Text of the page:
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Re: Solid Defense Against Grob !?
Reply #6 - 08/09/06 at 09:15:34
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I played the Grob many years ago after getting a book by Claud Bloodgood on it. I was rated about 1600 at the time when you can get away with this rubbish and scored 3/3 with it in tournaments, but two of those were due to Black playing 1. ...d5 2. ...Bg4 and then dropping the Bishop to a Qa4+ trap Cheesy. Ah to be a fish again.

To my wiser eyes, another problem with 1. g4 is the weakening of h4 and f4. So when I faced it myself many years on, I thought a plan involving Ng8-e7-g6 would be the ticket. I played natuaral moves starting with 1. ...e5 (to avoid the long diagonal trickery), 2. ...Bc5 and later followed up with the Knight manouver and won with little difficulty, but then my opponent was much lower rated.


Chess is difficult enough without making it harder for yourself by playing things like 1. g4 Roll Eyes
  

Those who want to go by my perverse footsteps play such pawn structure with fuzzy atypical still strategic orientations

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Re: Solid Defense Against Grob !?
Reply #5 - 08/09/06 at 00:50:41
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I realise that certain openings cause various players problems, but the Grob has never been one of those.  There are so many choices for Black that to choose just one and say that is the best of the bunch overlooks the basic problem of the Grob.

The Grob doesn't do enough to control the center.  Strong players and Blitz players (sometimes they're one and the same) can play the Grob occasionally as White because it doesn't lose.  It merely loses the advantage of the first move.  The advantage of the Grob is that it forces players to think for themselves, which is the whole point of playing chess in the first place.

I prefer to play 1...d5.  I know that White has some cool gambits associated with 2.c4, but I don't see those as refutations of Black's play.
  
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Re: Solid Defense Against Grob !?
Reply #4 - 08/08/06 at 13:39:35
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Well


1g4 d5!? 2.Bg2 Bxg4 is not significant error. I like to take that pawn as it is the only trap in the grob (but not a good one).

3.c4 c6 4. Qb3 Qd7! 5.cxd5 Nf6 and the black position is activ and at least not worse (if not already slightly better). At least here grob players start to think....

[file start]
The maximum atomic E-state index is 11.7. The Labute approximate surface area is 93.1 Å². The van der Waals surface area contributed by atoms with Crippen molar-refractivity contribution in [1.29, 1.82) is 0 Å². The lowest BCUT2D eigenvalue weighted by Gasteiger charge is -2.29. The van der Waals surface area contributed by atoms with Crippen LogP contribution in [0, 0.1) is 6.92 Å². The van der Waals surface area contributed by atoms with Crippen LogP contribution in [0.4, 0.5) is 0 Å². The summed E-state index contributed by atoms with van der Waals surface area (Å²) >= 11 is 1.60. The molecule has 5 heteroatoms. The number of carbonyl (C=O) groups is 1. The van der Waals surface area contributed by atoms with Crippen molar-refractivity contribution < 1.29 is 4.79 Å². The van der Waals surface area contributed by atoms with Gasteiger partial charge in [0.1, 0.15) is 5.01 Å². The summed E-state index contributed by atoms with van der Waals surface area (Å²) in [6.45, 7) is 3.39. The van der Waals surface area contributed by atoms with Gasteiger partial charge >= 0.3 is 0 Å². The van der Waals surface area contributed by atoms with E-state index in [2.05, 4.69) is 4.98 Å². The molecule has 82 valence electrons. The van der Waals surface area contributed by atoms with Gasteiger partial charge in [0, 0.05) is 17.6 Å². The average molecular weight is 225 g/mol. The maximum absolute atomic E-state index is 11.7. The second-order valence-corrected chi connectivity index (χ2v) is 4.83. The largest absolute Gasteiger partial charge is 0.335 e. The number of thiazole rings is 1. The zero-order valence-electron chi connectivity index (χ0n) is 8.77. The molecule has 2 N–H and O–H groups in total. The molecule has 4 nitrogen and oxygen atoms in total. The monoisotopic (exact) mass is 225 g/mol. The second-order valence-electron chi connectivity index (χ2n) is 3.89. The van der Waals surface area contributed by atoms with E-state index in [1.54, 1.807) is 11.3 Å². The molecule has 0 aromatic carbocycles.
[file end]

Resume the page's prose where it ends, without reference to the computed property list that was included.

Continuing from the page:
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Re: Solid Defense Against Grob !?
Reply #3 - 08/02/06 at 22:28:06
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Here’s the game I was thinking of, which was annotated for ChessPublishing by Tony Kosten. Since it’s not freely available (the Edwards analysis was) I can only give you the moves with a few of Tony's comments but no variations (hopefully, no copyright violations here).  If you subscribe to Flank Openings, you can get the fully annotated game.

Skembris-Mariotti
Budva zt (3), 1981
[annotated by Tony Kosten for ChessPublishing]

1.g4 e5 2.Bg2 According to Kosten, this may be inaccurate.  He prefers 2.c4.

2...h5 The move recommended by Edwards, but Kosten prefers 2...d5.

3.gxh5 Qg5!? 4.Bf3 Qh4 5.Nc3 Nf6 6.e4?! Bc5 7.d4!? (Here I wonder why not 7.Qe2 right away, forgoing d4 for the moment)

7...Bxd4 8.Qe2 Bxc3+ 9.bxc3 Nxh5 “In return for his pawn minus, White seems to have a rotten position!” (Kosten)

10.Be3 Nf4 11.Qb5 Nc6 12.0–0–0 a6 13.Qa4 Qf6 14.Ne2 Ne6 15.Bg4 d6 16.Qb3 Nc5! “This should win.” (Kosten)

17.Bxc5 Qg5+?! 18.Be3 Qxg4 19.Ng3 Rb8 20.Rhg1 Be6 21.c4 Qf3 22.Nf5 Bxf5 23.exf5 Rh7 24.c5! d5 25.Rxd5 Qxf5 26.Rg5 Qe4 27.Bd2 Even here, after some inaccurate play, Black should still win.

The game concluded:
27...Qe2 28.Qg3! Qf1+ 29.Kb2 Qb5+ 30.Kc1 Qf1+ 31.Kb2 b6 32.Rgxe5+! Kf8? 34.Rb3 Rc8? 35.Rxc5 Qe2 36.Be3! 1–0
« Last Edit: 08/03/06 at 00:13:06 by OstapBender »